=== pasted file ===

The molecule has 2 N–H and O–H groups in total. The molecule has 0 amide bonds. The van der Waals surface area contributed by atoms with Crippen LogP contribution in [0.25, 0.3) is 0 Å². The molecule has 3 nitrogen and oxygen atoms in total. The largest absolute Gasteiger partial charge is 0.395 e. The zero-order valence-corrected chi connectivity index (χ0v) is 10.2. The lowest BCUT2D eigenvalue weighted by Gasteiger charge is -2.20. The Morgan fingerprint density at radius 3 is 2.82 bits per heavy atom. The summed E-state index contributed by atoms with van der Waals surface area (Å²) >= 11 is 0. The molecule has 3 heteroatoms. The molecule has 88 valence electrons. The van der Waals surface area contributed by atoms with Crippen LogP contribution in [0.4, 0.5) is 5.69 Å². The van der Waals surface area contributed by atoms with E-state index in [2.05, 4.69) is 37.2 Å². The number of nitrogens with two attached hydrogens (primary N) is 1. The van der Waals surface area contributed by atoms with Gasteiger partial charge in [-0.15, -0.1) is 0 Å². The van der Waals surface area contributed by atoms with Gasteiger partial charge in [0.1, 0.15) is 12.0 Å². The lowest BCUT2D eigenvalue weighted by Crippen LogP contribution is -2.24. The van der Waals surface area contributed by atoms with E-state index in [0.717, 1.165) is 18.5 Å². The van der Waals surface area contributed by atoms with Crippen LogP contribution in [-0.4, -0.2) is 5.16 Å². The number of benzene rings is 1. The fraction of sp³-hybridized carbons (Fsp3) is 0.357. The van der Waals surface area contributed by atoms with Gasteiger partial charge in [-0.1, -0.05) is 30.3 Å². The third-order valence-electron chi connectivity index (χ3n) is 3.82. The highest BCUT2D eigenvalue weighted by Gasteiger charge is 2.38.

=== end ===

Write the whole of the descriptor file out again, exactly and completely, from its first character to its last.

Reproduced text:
The molecule has 2 N–H and O–H groups in total. The molecule has 0 amide bonds. The van der Waals surface area contributed by atoms with Crippen LogP contribution in [0.25, 0.3) is 0 Å². The molecule has 3 nitrogen and oxygen atoms in total. The largest absolute Gasteiger partial charge is 0.395 e. The zero-order valence-corrected chi connectivity index (χ0v) is 10.2. The lowest BCUT2D eigenvalue weighted by Gasteiger charge is -2.20. The Morgan fingerprint density at radius 3 is 2.82 bits per heavy atom. The summed E-state index contributed by atoms with van der Waals surface area (Å²) >= 11 is 0. The molecule has 3 heteroatoms. The molecule has 88 valence electrons. The van der Waals surface area contributed by atoms with Crippen LogP contribution in [0.4, 0.5) is 5.69 Å². The van der Waals surface area contributed by atoms with E-state index in [2.05, 4.69) is 37.2 Å². The number of nitrogens with two attached hydrogens (primary N) is 1. The van der Waals surface area contributed by atoms with Gasteiger partial charge in [-0.15, -0.1) is 0 Å². The van der Waals surface area contributed by atoms with Gasteiger partial charge in [0.1, 0.15) is 12.0 Å². The lowest BCUT2D eigenvalue weighted by Crippen LogP contribution is -2.24. The van der Waals surface area contributed by atoms with E-state index in [0.717, 1.165) is 18.5 Å². The van der Waals surface area contributed by atoms with Crippen LogP contribution in [-0.4, -0.2) is 5.16 Å². The number of benzene rings is 1. The fraction of sp³-hybridized carbons (Fsp3) is 0.357. The van der Waals surface area contributed by atoms with Gasteiger partial charge in [-0.1, -0.05) is 30.3 Å². The third-order valence-electron chi connectivity index (χ3n) is 3.82. The highest BCUT2D eigenvalue weighted by Gasteiger charge is 2.38.